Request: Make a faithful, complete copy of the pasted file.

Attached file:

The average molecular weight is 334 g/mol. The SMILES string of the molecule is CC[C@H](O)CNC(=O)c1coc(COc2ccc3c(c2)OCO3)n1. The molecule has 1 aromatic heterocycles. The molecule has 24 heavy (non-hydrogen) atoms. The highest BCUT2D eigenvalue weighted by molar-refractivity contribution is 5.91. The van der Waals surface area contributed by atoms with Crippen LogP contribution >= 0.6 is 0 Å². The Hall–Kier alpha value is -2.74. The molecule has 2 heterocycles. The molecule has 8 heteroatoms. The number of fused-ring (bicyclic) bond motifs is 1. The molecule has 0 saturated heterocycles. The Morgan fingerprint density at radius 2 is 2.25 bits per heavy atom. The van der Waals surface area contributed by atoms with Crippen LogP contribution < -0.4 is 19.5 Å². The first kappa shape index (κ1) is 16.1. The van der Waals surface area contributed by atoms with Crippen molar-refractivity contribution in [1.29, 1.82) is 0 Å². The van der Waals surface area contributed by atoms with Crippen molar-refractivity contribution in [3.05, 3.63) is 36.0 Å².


The average molecular weight is 334 g/mol. The SMILES string of the molecule is CC[C@H](O)CNC(=O)c1coc(COc2ccc3c(c2)OCO3)n1. The molecule has 1 aromatic heterocycles. The molecule has 24 heavy (non-hydrogen) atoms. The highest BCUT2D eigenvalue weighted by molar-refractivity contribution is 5.91. The van der Waals surface area contributed by atoms with Crippen LogP contribution >= 0.6 is 0 Å². The Hall–Kier alpha value is -2.74. The molecule has 2 heterocycles. The molecule has 8 heteroatoms. The number of fused-ring (bicyclic) bond motifs is 1. The molecule has 0 saturated heterocycles. The Morgan fingerprint density at radius 2 is 2.25 bits per heavy atom. The van der Waals surface area contributed by atoms with Crippen LogP contribution < -0.4 is 19.5 Å². The first kappa shape index (κ1) is 16.1. The van der Waals surface area contributed by atoms with Crippen molar-refractivity contribution in [1.29, 1.82) is 0 Å². The van der Waals surface area contributed by atoms with Crippen molar-refractivity contribution in [3.05, 3.63) is 36.0 Å².